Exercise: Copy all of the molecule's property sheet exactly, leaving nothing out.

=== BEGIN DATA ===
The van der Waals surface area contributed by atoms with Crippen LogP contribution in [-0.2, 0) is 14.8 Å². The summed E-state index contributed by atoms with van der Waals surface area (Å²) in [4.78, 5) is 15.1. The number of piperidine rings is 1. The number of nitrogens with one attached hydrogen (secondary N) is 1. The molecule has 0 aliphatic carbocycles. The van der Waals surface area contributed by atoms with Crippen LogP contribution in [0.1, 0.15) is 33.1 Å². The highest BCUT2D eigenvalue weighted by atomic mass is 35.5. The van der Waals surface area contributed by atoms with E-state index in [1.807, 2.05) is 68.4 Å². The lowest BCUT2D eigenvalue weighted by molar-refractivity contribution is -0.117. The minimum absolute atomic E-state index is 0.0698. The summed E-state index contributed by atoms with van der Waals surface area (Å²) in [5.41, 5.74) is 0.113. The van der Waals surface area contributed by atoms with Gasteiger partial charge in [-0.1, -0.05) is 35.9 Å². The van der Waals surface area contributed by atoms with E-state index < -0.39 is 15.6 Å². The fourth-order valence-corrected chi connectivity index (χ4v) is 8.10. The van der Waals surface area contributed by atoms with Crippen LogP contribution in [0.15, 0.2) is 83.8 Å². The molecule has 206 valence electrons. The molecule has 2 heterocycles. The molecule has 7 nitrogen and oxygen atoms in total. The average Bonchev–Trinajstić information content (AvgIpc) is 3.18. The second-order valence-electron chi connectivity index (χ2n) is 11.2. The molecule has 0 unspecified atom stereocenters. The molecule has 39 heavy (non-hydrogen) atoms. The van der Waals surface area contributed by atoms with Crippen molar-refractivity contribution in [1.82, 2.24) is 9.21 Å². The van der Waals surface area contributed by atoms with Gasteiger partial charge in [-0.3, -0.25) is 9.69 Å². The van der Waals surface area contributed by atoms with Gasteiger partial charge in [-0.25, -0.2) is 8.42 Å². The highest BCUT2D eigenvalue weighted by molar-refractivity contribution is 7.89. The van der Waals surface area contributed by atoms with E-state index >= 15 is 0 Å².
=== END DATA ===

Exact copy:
The van der Waals surface area contributed by atoms with Crippen LogP contribution in [-0.2, 0) is 14.8 Å². The summed E-state index contributed by atoms with van der Waals surface area (Å²) in [4.78, 5) is 15.1. The number of piperidine rings is 1. The number of nitrogens with one attached hydrogen (secondary N) is 1. The molecule has 0 aliphatic carbocycles. The van der Waals surface area contributed by atoms with Crippen LogP contribution in [0.1, 0.15) is 33.1 Å². The highest BCUT2D eigenvalue weighted by atomic mass is 35.5. The van der Waals surface area contributed by atoms with E-state index in [1.807, 2.05) is 68.4 Å². The lowest BCUT2D eigenvalue weighted by molar-refractivity contribution is -0.117. The minimum absolute atomic E-state index is 0.0698. The summed E-state index contributed by atoms with van der Waals surface area (Å²) in [5.41, 5.74) is 0.113. The van der Waals surface area contributed by atoms with Gasteiger partial charge in [-0.1, -0.05) is 35.9 Å². The van der Waals surface area contributed by atoms with E-state index < -0.39 is 15.6 Å². The fourth-order valence-corrected chi connectivity index (χ4v) is 8.10. The van der Waals surface area contributed by atoms with Crippen LogP contribution in [0.15, 0.2) is 83.8 Å². The molecule has 206 valence electrons. The molecule has 2 heterocycles. The molecule has 7 nitrogen and oxygen atoms in total. The average Bonchev–Trinajstić information content (AvgIpc) is 3.18. The second-order valence-electron chi connectivity index (χ2n) is 11.2. The molecule has 0 unspecified atom stereocenters. The molecule has 39 heavy (non-hydrogen) atoms. The van der Waals surface area contributed by atoms with Crippen molar-refractivity contribution in [1.82, 2.24) is 9.21 Å². The van der Waals surface area contributed by atoms with Gasteiger partial charge in [-0.3, -0.25) is 9.69 Å². The van der Waals surface area contributed by atoms with Gasteiger partial charge in [-0.25, -0.2) is 8.42 Å². The highest BCUT2D eigenvalue weighted by molar-refractivity contribution is 7.89. The van der Waals surface area contributed by atoms with E-state index >= 15 is 0 Å².